What are Cholangiohepatitis?
The cat’s liver has an important role in the cat’s digestion and metabolism. If the liver or bile ducts become inflamed or begin breaking down, the cat isn’t able to digest the fat in its food or process toxins, creating a potentially serious condition. Cats with cholangiohepatitis become noticeably ill, losing their appetites, vomiting, and developing jaundice.
Cholangiohepatitis in cats appears as an inflammation of the liver and biliary system. About two-thirds of cats with liver disease are diagnosed with cholangiohepatitis or hepatic lipidosis, which is also known as fatty liver.
Symptoms of Cholangiohepatitis in Cats
Cats with cholangiohepatitis are visibly ill and typically demonstrate symptoms such as:
- Loss of appetite (anorexia)
- Jaundice (yellowing of the whites of the eyes, skin, and gums)
Depending on the type of cholangiohepatitis the cat has, additional symptoms may vary:
Acute Neutrophilic Cholangiohepatitis (in cats younger than five)
- Abdominal pain
Chronic Neutrophilic Cholangiohepatitis (middle- to senior-aged cats)
- Appetite that comes and goes
- Weight loss
- Enlarged liver
Causes of Cholangiohepatitis in Cats
Cholangiohepatitis may be caused by a bacterial infection or a pre-existing condition. The veterinarian needs to carry out full diagnostic testing to determine whether a bacterial infection or other condition is causing the cat’s illness.
Causes of acute cholangiohepatitis include:
- Bacterial infection in biliary tract
Causes of chronic cholangiohepatitis include:
- Chronic interstitial nephritis (form of kidney disease)
- Inflammatory bowel disease (IBD)
- Inflammation of the bile ducts
- Growth of tissues blocking the bile ducts
Diagnosis of Cholangiohepatitis in Cats
Veterinarians rely on a battery of tests to help them arrive at the correct diagnosis. Before deciding the cat has developed cholangiohepatitis, the vet will run blood tests, urinalysis, and a serum chemistry profile. The cat will also undergo a liver biopsy, which is the diagnostic tool that gives the most definitive diagnosis.
Urinalysis should reveal bilirubinuria, a condition in which conjugated bilirubin is detected in the cat’s urine.
Vets should run thyroid profiles for cats older than seven years. If the cat has an overactive thyroid (hyperthyroidism), it may also have elevated liver enzymes. The vet should also order diagnostic tests to rule out feline immunodeficiency virus (FIV), feline leukemia virus (FeLV), feline infectious peritonitis (FIP) and toxoplasmosis. Toxoplasmosis can lead to cholangiohepatitis.
Diagnostic imaging can also help to determine whether the cat has developed cholangiohepatitis. Abdominal radiography reveals several different signs that allow the vet to make a firm diagnosis.
Liver biopsy, completed via fine-needle aspiration, enables the vet to get liver cells for examination under a microscope. This test also allows the vet to determine whether the cat has the chronic or acute form of the disease.
Surgical biopsy should be ordered if:
- Necrotizing cholecystitis is present (gallbladder inflammation or disease)
- The cat has cholelithiasis (gallstones)
- Needle biopsy returned inconclusive results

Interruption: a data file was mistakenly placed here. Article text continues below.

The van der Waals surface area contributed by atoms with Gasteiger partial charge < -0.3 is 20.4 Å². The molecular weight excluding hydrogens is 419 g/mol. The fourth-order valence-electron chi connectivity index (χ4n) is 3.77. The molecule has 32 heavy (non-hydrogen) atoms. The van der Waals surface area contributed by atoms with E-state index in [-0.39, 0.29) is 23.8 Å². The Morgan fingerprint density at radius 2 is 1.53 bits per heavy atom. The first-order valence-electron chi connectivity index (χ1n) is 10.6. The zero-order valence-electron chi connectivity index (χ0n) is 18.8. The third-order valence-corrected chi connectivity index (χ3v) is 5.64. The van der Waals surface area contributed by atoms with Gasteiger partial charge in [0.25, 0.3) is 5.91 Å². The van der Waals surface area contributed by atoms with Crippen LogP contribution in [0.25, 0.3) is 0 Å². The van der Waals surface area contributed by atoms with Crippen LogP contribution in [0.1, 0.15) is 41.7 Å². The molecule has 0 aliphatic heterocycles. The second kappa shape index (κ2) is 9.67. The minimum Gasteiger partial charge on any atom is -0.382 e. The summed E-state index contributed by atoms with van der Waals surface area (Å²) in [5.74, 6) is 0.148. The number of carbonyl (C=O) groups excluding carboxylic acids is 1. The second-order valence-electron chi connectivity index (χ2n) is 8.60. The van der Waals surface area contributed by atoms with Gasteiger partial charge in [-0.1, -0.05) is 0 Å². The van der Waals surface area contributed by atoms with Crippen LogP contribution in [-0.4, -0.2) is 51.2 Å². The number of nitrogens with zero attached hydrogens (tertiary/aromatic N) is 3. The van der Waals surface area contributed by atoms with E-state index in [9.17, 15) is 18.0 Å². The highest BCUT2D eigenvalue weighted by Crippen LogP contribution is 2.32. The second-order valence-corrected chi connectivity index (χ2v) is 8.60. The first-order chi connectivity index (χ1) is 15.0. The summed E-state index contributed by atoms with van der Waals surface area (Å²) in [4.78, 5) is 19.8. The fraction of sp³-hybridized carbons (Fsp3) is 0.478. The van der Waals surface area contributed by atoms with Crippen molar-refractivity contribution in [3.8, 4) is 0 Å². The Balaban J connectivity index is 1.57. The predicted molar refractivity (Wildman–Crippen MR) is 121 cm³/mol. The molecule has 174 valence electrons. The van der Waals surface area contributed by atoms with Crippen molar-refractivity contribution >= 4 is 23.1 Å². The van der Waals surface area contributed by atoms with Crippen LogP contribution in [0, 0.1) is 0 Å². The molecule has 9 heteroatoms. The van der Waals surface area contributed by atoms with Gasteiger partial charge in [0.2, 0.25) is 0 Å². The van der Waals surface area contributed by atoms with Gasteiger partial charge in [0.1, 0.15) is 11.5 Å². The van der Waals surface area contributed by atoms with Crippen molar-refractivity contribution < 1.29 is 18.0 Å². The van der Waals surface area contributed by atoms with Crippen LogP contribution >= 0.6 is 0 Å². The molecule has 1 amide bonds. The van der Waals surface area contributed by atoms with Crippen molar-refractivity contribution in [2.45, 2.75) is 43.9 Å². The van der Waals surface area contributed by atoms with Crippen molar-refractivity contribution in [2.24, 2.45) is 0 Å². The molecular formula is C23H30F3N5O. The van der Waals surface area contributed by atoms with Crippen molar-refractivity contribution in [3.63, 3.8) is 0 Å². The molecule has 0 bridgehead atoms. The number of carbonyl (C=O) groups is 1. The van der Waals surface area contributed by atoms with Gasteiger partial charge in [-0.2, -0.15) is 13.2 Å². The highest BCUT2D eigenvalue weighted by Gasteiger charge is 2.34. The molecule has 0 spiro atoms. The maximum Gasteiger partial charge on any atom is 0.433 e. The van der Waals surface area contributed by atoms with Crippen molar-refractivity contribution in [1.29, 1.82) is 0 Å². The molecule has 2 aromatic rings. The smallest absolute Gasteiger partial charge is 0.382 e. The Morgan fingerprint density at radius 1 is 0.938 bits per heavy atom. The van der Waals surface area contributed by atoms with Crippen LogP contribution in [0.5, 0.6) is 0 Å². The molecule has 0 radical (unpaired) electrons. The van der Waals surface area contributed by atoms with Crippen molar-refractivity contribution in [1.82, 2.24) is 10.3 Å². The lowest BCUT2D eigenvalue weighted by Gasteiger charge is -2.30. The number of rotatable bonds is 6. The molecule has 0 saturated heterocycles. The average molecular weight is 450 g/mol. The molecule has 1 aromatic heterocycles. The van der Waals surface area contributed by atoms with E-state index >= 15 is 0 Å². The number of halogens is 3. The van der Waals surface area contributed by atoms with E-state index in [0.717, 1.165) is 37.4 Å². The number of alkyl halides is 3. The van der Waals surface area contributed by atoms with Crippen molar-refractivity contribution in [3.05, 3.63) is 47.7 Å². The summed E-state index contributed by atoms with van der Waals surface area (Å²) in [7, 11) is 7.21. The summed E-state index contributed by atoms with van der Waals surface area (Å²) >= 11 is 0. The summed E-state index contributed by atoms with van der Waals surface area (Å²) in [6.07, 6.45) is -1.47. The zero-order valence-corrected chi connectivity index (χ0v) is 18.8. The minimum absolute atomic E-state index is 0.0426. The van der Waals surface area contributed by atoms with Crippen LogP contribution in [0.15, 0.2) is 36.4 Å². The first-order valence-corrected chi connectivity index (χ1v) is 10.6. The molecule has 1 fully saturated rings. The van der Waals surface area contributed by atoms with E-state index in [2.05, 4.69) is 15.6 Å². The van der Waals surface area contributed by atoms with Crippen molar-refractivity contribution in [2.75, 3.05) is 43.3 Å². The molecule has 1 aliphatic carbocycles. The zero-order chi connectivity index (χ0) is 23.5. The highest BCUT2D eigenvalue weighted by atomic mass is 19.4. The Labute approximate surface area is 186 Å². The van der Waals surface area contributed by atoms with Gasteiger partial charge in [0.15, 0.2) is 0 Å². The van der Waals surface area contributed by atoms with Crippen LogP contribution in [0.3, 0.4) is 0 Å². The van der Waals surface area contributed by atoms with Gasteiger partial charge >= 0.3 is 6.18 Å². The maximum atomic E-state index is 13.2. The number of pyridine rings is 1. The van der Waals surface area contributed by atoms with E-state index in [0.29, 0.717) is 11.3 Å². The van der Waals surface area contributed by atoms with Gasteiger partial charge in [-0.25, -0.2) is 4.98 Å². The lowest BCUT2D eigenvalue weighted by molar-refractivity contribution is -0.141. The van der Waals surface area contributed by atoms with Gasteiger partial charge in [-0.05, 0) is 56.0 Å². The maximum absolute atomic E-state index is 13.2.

- Thickened bile needs to be removed
- Biliary decompression is necessary
Laparoscopy can be used to carry out hepatic biopsies, allowing the vet to see the liver and obtain larger testing samples.
Treatment of Cholangiohepatitis in Cats
The first treatment given to the cat should be stabilizing its condition and feeding via a feeding tube and intravenous fluids to help the cat to regain lost strength and help restore fluid levels to a normal level.
Once nutrition support and intravenous fluids have been started, the vet will begin other forms of treatment, including long-term antibiotic therapy, which is most appropriate for acute cholangiohepatitis. For the chronic form of the illness, the antibiotic course of treatment is closer to four to six weeks. The antibiotics are intended to build up within the bile, allowing the cat’s biliary ducts to heal. Good antibiotic choices include metronidazole, ampicillin, cephalexin and amoxicillin. Antibiotics that are potentially poisonous to the liver should be avoided. If the cat has severe hepatic disease and is prescribed metronidazole, this should be given in lower doses. It can be given in combination with penicillin; both drugs are excreted into the bile while they are still active. If the cat has to take an antibiotic long-term, it may develop antibiotic resistance.
The cat may also begin taking a choleretic, which helps to keep the bile from becoming sludge-like. The vet may prescribe ursodeoxycholic acid as long as the cat doesn’t show signs of extrahepatic biliary obstruction. Along with this medication, a long-term immunosuppressive medication, such as prednisolone may be prescribed.
Surgery should only be considered if discrete choleliths (gallstones) are found.
Recovery of Cholangiohepatitis in Cats
It’s important for the cat to be seen for follow-up appointments after being treated for cholangiohepatitis. Because long-term medication use is often necessary, the vet needs to see the cat to determine if the prescribed therapy is helpful or if the cat needs to be put on a different medication.
With chronic cholangiohepatitis, the vet aims for long-term remission; this prognosis relies on the severity of the illness and any underlying causes. In cases of acute cholangiohepatitis, the prognosis is usually good, sometimes leading to a cure.
Cats who become lethargic and stop eating should be seen by their vet to test for a return of this condition. It’s routine for the vet to take blood for test for liver values once treatment has begun.
Cats should be given medications as prescribed, for the full course of therapy. If the cat resists, other formulations may be acceptable.